is an acoustic newcomer conceived by industry veteran Ken Achard, former head of Peavey
Europe. After his retirement in 2002, Achard returned a few years later to set up Ashton Music
in the UK, then retired again - but the instrument biz gets into your blood, and Ken clearly couldn't resist a new venture. Instead of opting for China, practically the default choice for sourcing emergent brands these days, he has chosen a small factory in Korea, headed by a master luthier with nearly 50 years' experience. The emphasis is on handcrafting rather than automated machinery. Mariner's main thrust is divided between the Archive Series
and the all-solid-wood Mastheads
, and we're looking at one of each.D-6N
Among Achard's guitar-making influences is American Sam Koontz, best known for his work developing swell-back acoustics for Harptone
during the '60s. This dreadnought, like other Archives, has an arched back, which does away with the need for back bracing and is claimed to enhance projection. A similarly inspired detail - common to all Mariners
- is the distinctive scoop-topped headstock, which closely resembles the old Harptone design. A twin-sails motif accompanies the logo, both inlaid in pearl.
The pressed mahogany back is understandably laminated, but the sides are solid wood, as is the clean, fine-grained sitka spruce top. The body is bound in maple, with multi-ply wood purflings front and back. Maple
is also used for the heel cap, the rosewood fingerboard's binding, and for an attractive ‘target' decoration surrounding the endpin. This, again, is a cosmetic feature of all Mariners
. Other detailing includes a pearl-inlaid rosette and cat's-eye position markers. Save for one minor lacquer blemish, the guitar's all-over gloss finish is spick and span, plus the internals are very tidily trimmed.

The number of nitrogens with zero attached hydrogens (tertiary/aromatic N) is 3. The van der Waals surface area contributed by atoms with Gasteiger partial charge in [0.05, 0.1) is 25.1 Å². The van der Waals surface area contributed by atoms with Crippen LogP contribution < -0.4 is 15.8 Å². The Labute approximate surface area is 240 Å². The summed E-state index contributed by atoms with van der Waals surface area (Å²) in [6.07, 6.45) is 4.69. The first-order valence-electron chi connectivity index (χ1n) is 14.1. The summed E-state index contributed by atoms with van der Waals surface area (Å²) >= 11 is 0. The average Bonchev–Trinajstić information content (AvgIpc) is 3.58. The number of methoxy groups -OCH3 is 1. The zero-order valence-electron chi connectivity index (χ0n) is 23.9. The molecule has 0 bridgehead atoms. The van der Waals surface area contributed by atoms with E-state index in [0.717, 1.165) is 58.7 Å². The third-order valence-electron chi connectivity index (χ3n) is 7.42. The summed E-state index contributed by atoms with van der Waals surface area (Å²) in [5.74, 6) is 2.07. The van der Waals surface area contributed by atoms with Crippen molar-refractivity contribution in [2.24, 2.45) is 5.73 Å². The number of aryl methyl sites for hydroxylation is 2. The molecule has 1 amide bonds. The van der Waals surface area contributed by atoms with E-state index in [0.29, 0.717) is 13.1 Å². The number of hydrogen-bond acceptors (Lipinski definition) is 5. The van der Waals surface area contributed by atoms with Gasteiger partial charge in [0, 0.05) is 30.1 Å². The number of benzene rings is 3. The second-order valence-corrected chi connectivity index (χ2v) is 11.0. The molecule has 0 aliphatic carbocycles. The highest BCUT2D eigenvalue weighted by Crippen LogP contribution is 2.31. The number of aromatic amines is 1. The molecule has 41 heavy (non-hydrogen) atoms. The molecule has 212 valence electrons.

Although it has a separate heel portion the 648mm-scale mahogany neck is essentially one-piece, with a volute under the nut. It's secured, as on all Mariners, by a glued ‘LockTail
' joint combining a traditional dovetail with twin mahogany reinforcing inserts. Fashioned to a shallow C-meets-D profile, it's a fast-playing, snug handful of average width, with the regulation 55mm string spacing at the bridge allowing easy fingerstyle. Fretting is well fitted with no sharp ends, though the tops could do with further polishing for more fluid bends. Oddly, the top (20th) fret is dressed very low and flat, for no apparent good reason, and much the same applies on our Masthead
sample. Some kind of final-fret statement? Who knows?SOUNDS
Despite the supposed benefits of its swell back, the D-6N's clout is reasonable rather than thunderously steroidal. One possible reason is the guitar's relatively thick top, which may be inhibiting vibrational flexibility to a degree. That said, the actual dynamics are pretty good and the sound is pleasant tonally, with a nice woody-edged low-end warmth sitting sympathetically against well-tempered, sustaining highs.
In a market already awash with product, launching another acoustic brand is a brave move. Yet this series - priced at roughly £700 - is shrewdly positioned in an area that's either at the top end of more budget ranges or the entry point of more exalted names. Against it, the Archives face some stiff competition, particularly from all-solid-wood contenders. There are one or two niggles on this first-shipment example that need sorting, but the main things look right. Check it out: Mariner is a name well worth dropping anchor for.